Beauty should be shared for it enhances our joys. To explore its mystery is to venture towards the sublime.
Today was an art date to the Peabody Essex Museum in Salem, MA. The PEM is a wonderful museum that has one of the best Asian art collections in the area. Today’s visit, however, was not for Asian art but to view the Joseph Cornell exhibit.
Joseph Cornell (1903-1972) was a mixed media/collage/assemblage artist in New York. He is best known for his box assemblages that featured interesting collections of items such as birds, balls, pipes, assorted images, and other bits of ephemera. His work was greatly influenced by nature, science, memories of his childhood (e.g. box assemblages that resemble penny aracade games), and his religious/spiritual conversion to Christian Science.
What was curious about Cornell’s work was his use of unaltered images such as portraits by artists from the Renaissance and Baroque periods, images taken from popular magazines (e.g. National Geographic, Scientific American), and pictures of famous celebrities (e.g. Lauren Becall). I kept thinking about the potential copyright issues artists face today if we use such images.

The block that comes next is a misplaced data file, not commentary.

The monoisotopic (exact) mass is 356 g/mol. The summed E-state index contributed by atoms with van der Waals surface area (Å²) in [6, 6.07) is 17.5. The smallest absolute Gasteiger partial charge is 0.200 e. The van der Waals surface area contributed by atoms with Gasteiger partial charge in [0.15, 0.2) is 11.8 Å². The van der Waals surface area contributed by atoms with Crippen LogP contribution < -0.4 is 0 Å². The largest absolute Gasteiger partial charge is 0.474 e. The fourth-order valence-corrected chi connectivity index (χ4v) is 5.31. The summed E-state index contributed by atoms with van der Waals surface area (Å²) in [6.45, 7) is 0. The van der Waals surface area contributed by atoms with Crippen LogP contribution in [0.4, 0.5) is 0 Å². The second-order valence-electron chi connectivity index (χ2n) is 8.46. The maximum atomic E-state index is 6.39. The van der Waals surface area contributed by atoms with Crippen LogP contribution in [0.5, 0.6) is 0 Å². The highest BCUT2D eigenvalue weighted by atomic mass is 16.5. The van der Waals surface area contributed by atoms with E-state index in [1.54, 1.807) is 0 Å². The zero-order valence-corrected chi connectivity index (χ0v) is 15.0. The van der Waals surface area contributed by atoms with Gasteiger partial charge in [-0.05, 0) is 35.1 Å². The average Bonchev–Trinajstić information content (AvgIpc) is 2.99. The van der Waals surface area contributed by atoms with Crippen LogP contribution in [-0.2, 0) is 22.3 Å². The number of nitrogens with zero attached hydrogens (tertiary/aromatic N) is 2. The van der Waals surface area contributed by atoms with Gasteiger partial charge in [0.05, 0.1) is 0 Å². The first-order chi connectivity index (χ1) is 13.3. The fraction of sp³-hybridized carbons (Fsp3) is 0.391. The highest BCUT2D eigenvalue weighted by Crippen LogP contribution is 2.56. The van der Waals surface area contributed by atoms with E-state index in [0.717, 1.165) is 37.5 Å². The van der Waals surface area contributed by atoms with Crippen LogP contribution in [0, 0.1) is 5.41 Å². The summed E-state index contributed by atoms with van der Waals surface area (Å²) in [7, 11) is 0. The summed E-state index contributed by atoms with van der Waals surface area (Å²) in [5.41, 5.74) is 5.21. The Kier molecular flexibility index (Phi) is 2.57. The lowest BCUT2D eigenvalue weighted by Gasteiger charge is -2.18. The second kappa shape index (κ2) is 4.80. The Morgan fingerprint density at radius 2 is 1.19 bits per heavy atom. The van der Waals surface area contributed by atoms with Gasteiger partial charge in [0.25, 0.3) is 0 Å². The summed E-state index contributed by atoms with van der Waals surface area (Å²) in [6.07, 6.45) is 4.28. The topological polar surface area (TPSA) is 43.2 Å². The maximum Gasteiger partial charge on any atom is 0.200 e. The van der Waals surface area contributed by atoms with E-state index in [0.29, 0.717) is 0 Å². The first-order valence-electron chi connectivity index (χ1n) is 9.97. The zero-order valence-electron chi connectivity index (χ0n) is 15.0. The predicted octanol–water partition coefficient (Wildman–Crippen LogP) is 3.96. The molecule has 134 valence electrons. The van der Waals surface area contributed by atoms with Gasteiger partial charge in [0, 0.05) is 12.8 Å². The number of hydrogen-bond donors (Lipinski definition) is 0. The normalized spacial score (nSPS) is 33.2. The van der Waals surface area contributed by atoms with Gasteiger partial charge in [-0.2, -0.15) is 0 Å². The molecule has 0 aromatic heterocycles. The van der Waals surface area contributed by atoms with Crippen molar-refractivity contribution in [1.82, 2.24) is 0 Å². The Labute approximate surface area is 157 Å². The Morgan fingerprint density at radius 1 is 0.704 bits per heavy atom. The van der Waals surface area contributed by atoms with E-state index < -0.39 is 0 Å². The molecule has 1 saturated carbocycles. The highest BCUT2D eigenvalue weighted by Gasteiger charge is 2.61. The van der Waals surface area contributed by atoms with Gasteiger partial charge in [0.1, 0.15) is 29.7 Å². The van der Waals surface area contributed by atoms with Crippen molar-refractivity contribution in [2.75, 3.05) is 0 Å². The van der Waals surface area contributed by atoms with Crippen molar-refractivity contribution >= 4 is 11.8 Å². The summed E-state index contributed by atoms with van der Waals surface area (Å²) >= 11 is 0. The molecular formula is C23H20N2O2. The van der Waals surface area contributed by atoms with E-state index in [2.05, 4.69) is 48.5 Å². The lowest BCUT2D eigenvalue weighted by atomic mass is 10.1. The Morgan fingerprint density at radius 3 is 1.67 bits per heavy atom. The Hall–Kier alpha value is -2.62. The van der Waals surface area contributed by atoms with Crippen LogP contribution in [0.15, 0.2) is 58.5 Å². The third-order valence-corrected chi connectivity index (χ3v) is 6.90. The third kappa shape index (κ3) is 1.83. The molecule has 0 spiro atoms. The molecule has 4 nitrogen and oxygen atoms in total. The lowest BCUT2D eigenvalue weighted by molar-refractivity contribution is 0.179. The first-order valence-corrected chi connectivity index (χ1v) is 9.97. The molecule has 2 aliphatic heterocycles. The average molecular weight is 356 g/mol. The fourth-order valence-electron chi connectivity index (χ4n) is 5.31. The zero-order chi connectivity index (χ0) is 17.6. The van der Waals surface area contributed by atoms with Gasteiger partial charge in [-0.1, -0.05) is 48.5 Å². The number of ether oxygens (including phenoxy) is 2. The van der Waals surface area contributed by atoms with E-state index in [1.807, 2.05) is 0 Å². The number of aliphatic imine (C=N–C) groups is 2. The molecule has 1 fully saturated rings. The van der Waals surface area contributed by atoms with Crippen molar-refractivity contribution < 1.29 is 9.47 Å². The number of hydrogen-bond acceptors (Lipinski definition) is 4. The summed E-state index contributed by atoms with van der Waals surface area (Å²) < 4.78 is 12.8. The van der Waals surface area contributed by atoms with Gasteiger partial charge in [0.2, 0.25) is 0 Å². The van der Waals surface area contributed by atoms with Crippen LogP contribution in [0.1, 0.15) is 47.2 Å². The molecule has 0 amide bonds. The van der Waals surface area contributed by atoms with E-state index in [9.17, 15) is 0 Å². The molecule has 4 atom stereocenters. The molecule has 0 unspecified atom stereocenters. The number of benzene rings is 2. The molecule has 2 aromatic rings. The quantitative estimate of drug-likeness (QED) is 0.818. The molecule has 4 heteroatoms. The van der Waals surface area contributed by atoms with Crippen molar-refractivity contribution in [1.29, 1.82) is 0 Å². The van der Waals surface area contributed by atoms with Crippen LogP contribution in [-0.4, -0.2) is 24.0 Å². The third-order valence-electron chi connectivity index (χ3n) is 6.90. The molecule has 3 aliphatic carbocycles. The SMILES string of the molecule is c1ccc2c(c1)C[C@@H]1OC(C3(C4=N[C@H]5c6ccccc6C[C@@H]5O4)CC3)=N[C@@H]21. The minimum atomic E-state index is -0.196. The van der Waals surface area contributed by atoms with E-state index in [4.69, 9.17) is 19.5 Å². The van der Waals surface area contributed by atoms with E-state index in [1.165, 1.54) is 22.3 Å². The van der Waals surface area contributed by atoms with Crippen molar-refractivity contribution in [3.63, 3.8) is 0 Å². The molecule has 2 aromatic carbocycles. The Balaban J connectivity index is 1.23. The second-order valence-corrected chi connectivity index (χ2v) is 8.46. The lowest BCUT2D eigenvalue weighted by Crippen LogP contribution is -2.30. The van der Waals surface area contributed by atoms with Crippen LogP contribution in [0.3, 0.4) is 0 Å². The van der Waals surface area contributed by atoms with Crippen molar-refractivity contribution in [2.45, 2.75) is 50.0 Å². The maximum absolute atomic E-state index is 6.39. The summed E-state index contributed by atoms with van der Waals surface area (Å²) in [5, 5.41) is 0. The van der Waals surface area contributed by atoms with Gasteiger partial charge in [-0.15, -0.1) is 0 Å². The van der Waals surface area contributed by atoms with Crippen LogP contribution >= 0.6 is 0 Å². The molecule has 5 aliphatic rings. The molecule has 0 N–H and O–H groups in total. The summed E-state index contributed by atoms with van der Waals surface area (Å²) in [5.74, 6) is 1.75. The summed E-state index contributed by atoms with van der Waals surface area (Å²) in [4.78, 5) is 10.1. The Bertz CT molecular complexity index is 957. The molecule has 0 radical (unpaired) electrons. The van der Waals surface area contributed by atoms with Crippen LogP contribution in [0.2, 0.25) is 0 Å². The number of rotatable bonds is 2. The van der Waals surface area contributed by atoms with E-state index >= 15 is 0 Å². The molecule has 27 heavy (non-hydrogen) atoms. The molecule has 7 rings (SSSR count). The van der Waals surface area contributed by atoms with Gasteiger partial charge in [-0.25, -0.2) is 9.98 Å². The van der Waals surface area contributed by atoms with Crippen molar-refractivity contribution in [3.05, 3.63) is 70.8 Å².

His box collages/assemblages were my favorite pieces. Some were humourous (dancing plastic lobsters in tutus). Some made me say “huh?” I enjoyed his use of repetition of images, his subtle commentary on events of the day, and the blue glass that covered several pieces. The blue glass gave these pieces a calming and ethereal feel.
I was fascinated with Cornell’s detailed and perhaps obssessive documentation of his pieces. He kept numerous journals and folder after folder on his work; folders filled with images; folders filled with notes and thoughts on many pieces. It was stunning and spoke to his devotion to his art.
And the picture of his studio filled with boxes (all labeled) of all the items he collected was quite impressive. I thought that it gave new meaning to the term “pack rat.” It is believed that at the time of his death he had amassed 3000 books and magazines, record albums and vintage films, diaries and letters that now fill more than thirty reels of microfilm and tens of thousands of pieces of ephemera.
And I think I have a lot of stuff!
The Joseph Cornell exhibit at the PEM is the most comprehensive display of Cornell’s work. It is a fascinating exhibit of a pioneering collage artist. If the exhibit ever comes to a museum near you I highly recommend that you see it. But be forewarned: Viewing this exhibit may motivate you to visit the nearest flea market to buy ephemera. I know that is what I want to do…because one can never have too much stuff.